Raising the height limit is a slap in the face of Jefferson's vision of a sylvanian city. The lack of skyscrapers keeps our government connected to its humble, Classical roots. I personally find DC's urban landscape to be refreshingly airy and open compared to the intense claustrophobia of Manhattan's urban canyons (a city that eventually resorted to setback laws to prevent the sun from becoming extinguished permanently). We have plenty of places where developers can build up. They only want to exploit choice spots close in to the Mall, spots that have become choice because the rest of us have agreed for decades not to build tall, so that like quick-buck-artists they can build a thin wall of disgustingly overbearing skyscrapers to surround the Capitol, leaving the rest of us citizens to hunker in their greedy shade. If we want to promote intelligent development, then we need to stop forcing everyone to commute into a monolithic downtown area. Zoning needs to be rethought so that there's a continual mix of commercial, industrial, and residential development. In this day of motorized transportation and the Internet, must the Department of Agriculture really sit within a stone's throw of the White House and the Capitol? It's ridiculous that we have a vast core of commercial structures that becomes devoid of life each weekend. Then come Monday, hordes of suburbanites flood back into the city, choking all modes of transportation. Let's get the FBI out of DC, as well as a lot of other ancillary Federal buildings, so that development can spread out.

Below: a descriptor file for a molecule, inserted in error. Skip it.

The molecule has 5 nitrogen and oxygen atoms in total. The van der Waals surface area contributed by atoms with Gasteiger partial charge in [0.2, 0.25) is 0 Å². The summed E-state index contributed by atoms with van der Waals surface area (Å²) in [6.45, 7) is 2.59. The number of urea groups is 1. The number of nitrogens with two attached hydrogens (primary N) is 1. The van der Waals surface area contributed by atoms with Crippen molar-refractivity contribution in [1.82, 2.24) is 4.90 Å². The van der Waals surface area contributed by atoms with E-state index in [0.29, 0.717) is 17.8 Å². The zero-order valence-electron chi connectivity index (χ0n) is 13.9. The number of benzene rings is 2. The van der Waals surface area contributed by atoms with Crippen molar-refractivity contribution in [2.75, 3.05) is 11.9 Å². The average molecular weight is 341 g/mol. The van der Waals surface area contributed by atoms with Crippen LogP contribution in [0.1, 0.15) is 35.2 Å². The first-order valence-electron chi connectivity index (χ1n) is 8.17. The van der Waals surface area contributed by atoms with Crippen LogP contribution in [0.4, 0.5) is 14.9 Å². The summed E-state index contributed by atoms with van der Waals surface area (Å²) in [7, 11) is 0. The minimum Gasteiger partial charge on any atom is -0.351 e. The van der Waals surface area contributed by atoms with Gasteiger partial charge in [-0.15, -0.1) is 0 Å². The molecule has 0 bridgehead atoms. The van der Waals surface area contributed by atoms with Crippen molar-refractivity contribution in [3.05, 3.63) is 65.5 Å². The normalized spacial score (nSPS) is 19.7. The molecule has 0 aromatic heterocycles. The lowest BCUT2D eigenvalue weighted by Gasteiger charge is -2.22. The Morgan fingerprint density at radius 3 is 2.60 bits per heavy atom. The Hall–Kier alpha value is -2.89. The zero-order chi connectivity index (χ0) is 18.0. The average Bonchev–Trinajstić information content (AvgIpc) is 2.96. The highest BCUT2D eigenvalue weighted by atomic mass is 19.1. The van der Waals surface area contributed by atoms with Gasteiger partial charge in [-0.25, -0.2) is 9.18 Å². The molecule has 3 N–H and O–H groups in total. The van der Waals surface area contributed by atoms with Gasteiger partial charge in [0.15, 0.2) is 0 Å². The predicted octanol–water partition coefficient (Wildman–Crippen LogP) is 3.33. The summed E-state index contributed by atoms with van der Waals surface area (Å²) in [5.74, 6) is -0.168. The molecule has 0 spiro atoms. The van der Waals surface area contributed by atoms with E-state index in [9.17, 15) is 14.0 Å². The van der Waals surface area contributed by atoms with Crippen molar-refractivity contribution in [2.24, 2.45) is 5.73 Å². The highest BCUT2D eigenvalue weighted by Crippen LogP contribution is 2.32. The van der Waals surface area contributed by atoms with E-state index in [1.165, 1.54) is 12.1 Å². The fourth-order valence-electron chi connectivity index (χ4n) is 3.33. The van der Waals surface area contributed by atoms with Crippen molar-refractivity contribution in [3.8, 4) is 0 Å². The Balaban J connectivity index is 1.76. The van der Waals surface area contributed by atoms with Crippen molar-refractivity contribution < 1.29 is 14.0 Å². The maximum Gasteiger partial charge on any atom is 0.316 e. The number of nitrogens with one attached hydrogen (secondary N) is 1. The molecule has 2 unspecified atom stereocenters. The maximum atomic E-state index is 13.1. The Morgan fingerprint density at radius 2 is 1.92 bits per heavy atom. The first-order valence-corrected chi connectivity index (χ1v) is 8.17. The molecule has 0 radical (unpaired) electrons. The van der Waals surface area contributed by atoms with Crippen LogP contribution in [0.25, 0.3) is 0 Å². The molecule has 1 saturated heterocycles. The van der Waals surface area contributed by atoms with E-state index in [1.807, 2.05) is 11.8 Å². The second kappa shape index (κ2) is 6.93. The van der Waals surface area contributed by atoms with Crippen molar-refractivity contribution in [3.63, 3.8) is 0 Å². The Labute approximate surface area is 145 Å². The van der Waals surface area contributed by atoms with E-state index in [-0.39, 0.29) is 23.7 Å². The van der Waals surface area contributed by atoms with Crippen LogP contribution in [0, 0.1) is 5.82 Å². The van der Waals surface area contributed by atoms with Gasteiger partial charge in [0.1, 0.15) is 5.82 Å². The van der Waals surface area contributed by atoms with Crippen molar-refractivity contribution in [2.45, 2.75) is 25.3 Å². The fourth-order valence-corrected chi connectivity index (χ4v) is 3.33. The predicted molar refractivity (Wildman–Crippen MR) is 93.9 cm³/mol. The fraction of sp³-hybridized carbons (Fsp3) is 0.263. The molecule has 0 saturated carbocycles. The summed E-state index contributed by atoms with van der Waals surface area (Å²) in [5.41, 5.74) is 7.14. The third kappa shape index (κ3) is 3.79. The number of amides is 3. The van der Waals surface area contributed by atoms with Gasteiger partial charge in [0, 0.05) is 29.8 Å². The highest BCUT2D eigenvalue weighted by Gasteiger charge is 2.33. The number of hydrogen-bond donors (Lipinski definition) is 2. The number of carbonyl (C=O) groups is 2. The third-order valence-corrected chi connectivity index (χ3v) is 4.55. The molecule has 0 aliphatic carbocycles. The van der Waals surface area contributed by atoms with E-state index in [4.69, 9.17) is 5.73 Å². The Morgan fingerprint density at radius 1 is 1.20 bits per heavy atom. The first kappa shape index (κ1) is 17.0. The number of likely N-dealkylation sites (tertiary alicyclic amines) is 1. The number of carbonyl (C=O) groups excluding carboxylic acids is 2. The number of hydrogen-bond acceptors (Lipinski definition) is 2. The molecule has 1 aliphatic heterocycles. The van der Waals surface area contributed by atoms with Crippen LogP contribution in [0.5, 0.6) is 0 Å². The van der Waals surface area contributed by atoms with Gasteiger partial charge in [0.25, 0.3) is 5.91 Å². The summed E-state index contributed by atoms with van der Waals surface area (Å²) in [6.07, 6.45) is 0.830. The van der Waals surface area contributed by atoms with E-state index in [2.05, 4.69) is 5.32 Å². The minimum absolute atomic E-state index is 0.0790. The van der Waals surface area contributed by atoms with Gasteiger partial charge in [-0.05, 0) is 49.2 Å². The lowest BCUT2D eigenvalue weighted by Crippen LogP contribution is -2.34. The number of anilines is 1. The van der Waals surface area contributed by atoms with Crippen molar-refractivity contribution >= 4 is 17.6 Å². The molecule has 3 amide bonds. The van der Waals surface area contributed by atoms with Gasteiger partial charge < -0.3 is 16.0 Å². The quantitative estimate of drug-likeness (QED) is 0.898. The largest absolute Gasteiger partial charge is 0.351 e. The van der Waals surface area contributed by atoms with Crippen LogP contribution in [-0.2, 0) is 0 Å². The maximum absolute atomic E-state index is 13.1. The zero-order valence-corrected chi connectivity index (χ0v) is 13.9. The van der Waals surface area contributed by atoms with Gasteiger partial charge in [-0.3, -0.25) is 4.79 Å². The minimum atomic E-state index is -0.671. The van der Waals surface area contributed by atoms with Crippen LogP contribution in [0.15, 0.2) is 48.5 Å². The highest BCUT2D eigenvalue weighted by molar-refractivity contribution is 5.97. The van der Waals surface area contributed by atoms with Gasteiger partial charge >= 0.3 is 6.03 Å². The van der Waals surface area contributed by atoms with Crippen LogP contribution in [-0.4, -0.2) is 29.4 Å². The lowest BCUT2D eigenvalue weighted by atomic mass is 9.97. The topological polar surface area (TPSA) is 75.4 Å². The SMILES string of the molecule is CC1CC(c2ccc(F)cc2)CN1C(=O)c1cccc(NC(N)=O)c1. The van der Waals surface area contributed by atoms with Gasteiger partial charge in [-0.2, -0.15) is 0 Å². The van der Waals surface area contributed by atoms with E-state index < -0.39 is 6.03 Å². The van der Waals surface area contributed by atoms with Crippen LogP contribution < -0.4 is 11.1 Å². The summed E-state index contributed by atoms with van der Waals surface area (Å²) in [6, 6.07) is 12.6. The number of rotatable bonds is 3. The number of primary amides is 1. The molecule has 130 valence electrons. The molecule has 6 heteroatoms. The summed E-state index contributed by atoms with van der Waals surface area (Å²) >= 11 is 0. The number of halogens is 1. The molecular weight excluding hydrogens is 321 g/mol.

1. JM said at 8:46 am on Thursday July 25, 2013:
    The argument that raising height limits will reduce rents makes zero economic sense. Developers only start construction if they can be assured of getting sufficient profit for their projects. As soon as rents begin to fall, whether due to recession, lack of demand, or oversupply, developers cut back on new projects, and rents begin to rise again. Also, the height limit isn't "limiting" anything except in the core business district. Even in popular areas like U Street, Logan, and Penn Quarter, taller buildings could be accommodated by relaxing local zoning laws rather than messing with the city wide height limit. In other areas (Petworth, Brookland, SE) taller buildings could be built today, under current zoning - there just hasn't been sufficient demand. If you relax the height limit downtown, all you'll get are taller office buildings. Unless office rents are falling, in which case developers will shrug.
  1. Colin said at 12:13 pm on Thursday July 25, 2013:
    <i>The argument that raising height limits will reduce rents makes zero economic sense.</i> So little economic sense that a new government study released yesterday on the height limit found that relaxing it would lead to lower office rents: http://www.washingtonpost.com/blogs/wonkblog/wp/2013/07/24/study-raising-d-c-s-height-limit-would-help-city-not-cause-world-to-end/
  1. Colin said at 12:14 pm on Thursday July 25, 2013:
    <i>The lack of skyscrapers keeps our government connected to its humble, Classical roots.</i> Our government is humble? How do you figure?
  1. I know better said at 2:41 pm on Thursday July 25, 2013:
    Colin you need to learn how to read.... Copied from the presewntation in WaPo: Minimal impact on Apartment rents: Total Apartment Impact Improve District’s ability to compete Metro-accessible locations Better product–views, high ceilings, more windows More neighborhood amenities Lower rents–minimal impact Developers would only build higher if they could charge higher rents: Developer/property owner would pursueredevelopment (new construction) only if: Substantial increase in space Higher potential rents Expiration of major tenant leases  Aging structure needing major reinvestment  Anchor tenant opportunity
  1. Build taller said at 3:53 pm on Thursday July 25, 2013: